Birches Farm Trail – Bench viewpoint
At this point you can ltake a rest and look back into Crossway field to the south and over towards Wales and on a clear day you can see over to the Black Mountains in the South West.
View west over Great Meadow and Wood Field to the distant hill of Hergest Ridge.
Distant view of the Black Mountains, with the characteristic steep escarpment of Hay Bluff visible above the tree line.
Below how this view may have appeard in the last Ice Age.
Ice Age view
View to the south west around 22,000 years ago, when the area was under a thick ice sheet, so only the tops of the highest hills protrude. Their summits would have been barren wind swept places, with rock fractured by ice. The glaciers ground around their sides, filling the valleys with hundreds of metres thickness of ice. This view is based on an elevation about 100 metres above the level at which you would be located at site viewpoint.
Hummocks all around
The landscape of the area is covered with hummocks and you are currently on top of one of the highest in the area. The landscape can be thought of as like a “basket of eggs”. When the ice had just retreated these individual hills were more prominent but hundreds of years of farming and weather have rounded their edges in Herefordshire creating the smooth gentle shapes you see in the landscape today. (Red line shows the route of the walk).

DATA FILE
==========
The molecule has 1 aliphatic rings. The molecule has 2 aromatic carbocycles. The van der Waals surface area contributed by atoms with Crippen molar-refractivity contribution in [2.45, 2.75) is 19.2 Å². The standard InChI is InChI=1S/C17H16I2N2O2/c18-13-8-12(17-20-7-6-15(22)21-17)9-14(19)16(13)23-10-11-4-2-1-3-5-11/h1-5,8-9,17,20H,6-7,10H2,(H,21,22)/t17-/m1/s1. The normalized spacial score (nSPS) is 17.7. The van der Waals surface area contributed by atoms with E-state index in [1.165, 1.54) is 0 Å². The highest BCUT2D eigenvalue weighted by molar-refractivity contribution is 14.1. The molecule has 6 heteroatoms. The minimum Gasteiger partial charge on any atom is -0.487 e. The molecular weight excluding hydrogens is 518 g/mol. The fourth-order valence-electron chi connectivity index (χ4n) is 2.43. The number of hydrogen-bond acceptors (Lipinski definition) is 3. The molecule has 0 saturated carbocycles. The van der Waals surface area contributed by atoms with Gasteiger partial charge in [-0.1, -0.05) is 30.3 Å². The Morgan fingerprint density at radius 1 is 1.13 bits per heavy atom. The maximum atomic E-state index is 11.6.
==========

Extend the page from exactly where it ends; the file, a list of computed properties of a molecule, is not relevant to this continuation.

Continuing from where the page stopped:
Descend Little Bank
From the viewpoint descend towards the SW corner of the field. You will soon see a couple of gates in this corner as you descend the slope.
Gate in corner
Descend to the gate in the SW corner of Little Bank.
Go through these two gates into Middle Piece field.
Through Middle Piece
Walk ahead through Middle Piece field, turning sharp right soon.
Note the rising ground to your left, this another glacial hummock.
Through small gate
Leave Middle Piece via the small wooden gate, which may be hidden by vegetation in late summer.
Into Wood Field
Go through the gate into Wood Field.
Through Wood Field
Keeping the hedgerow to your right walk through Wood field towards a large oak tree and a small pedestrian gate.
Oaks are generally regarded as having more associated species of wildlife than any other native trees in England. Oaks in particular host many hundreds of different types of insects and fungi as well as providing habitats for birds, bats and small mammals.
Life in an old oak tree
Throughout the walk around the reserve you will see some fine examples of veteran or ancient oak trees. Veteran trees are at least 150 years old and have features such as rot holes, dead limbs or cracks in their trunks. There are examples of other species of tree veteran tree on the reserve including ash, willow and birch.
There are two species of oak native to the UK, pedunculate oak (Quercus robar) and sessile oak (Quercus petraea), you are likely to see pedunculate oaks here.
Veteran trees of any sort are good for wildlife. The organisms found in these trees range from bacteria to fungi, lichens (fungi in symbiosis with algae), free algae, mosses, vascular plants, invertebrate animals, birds, reptiles, amphibians and mammals.